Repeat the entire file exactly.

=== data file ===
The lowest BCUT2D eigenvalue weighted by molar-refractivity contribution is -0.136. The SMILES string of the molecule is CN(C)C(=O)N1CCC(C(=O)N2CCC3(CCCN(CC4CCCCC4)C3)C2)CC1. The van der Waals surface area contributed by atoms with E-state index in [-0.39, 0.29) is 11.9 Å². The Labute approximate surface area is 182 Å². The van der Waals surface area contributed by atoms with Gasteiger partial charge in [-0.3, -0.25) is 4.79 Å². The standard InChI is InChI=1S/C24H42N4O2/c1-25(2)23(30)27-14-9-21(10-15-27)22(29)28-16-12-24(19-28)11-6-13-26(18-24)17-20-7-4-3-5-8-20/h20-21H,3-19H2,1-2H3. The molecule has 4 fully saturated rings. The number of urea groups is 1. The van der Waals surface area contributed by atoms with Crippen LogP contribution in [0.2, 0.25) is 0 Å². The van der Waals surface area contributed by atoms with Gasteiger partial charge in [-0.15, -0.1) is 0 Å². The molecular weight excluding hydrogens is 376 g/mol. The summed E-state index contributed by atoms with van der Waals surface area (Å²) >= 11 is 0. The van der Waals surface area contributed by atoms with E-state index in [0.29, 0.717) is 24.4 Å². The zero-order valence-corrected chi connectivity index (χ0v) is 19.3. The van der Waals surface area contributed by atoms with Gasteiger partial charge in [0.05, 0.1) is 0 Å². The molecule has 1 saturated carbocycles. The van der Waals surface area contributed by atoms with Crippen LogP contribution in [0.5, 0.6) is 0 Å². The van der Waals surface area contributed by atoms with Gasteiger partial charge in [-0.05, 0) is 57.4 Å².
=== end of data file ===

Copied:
The lowest BCUT2D eigenvalue weighted by molar-refractivity contribution is -0.136. The SMILES string of the molecule is CN(C)C(=O)N1CCC(C(=O)N2CCC3(CCCN(CC4CCCCC4)C3)C2)CC1. The van der Waals surface area contributed by atoms with E-state index in [-0.39, 0.29) is 11.9 Å². The Labute approximate surface area is 182 Å². The van der Waals surface area contributed by atoms with Gasteiger partial charge in [-0.3, -0.25) is 4.79 Å². The standard InChI is InChI=1S/C24H42N4O2/c1-25(2)23(30)27-14-9-21(10-15-27)22(29)28-16-12-24(19-28)11-6-13-26(18-24)17-20-7-4-3-5-8-20/h20-21H,3-19H2,1-2H3. The molecule has 4 fully saturated rings. The number of urea groups is 1. The van der Waals surface area contributed by atoms with Crippen LogP contribution in [0.2, 0.25) is 0 Å². The van der Waals surface area contributed by atoms with Gasteiger partial charge in [-0.15, -0.1) is 0 Å². The molecular weight excluding hydrogens is 376 g/mol. The summed E-state index contributed by atoms with van der Waals surface area (Å²) >= 11 is 0. The van der Waals surface area contributed by atoms with E-state index in [0.29, 0.717) is 24.4 Å². The zero-order valence-corrected chi connectivity index (χ0v) is 19.3. The van der Waals surface area contributed by atoms with Gasteiger partial charge in [0.05, 0.1) is 0 Å². The molecule has 1 saturated carbocycles. The van der Waals surface area contributed by atoms with Crippen LogP contribution in [0.5, 0.6) is 0 Å². The van der Waals surface area contributed by atoms with Gasteiger partial charge in [-0.05, 0) is 57.4 Å².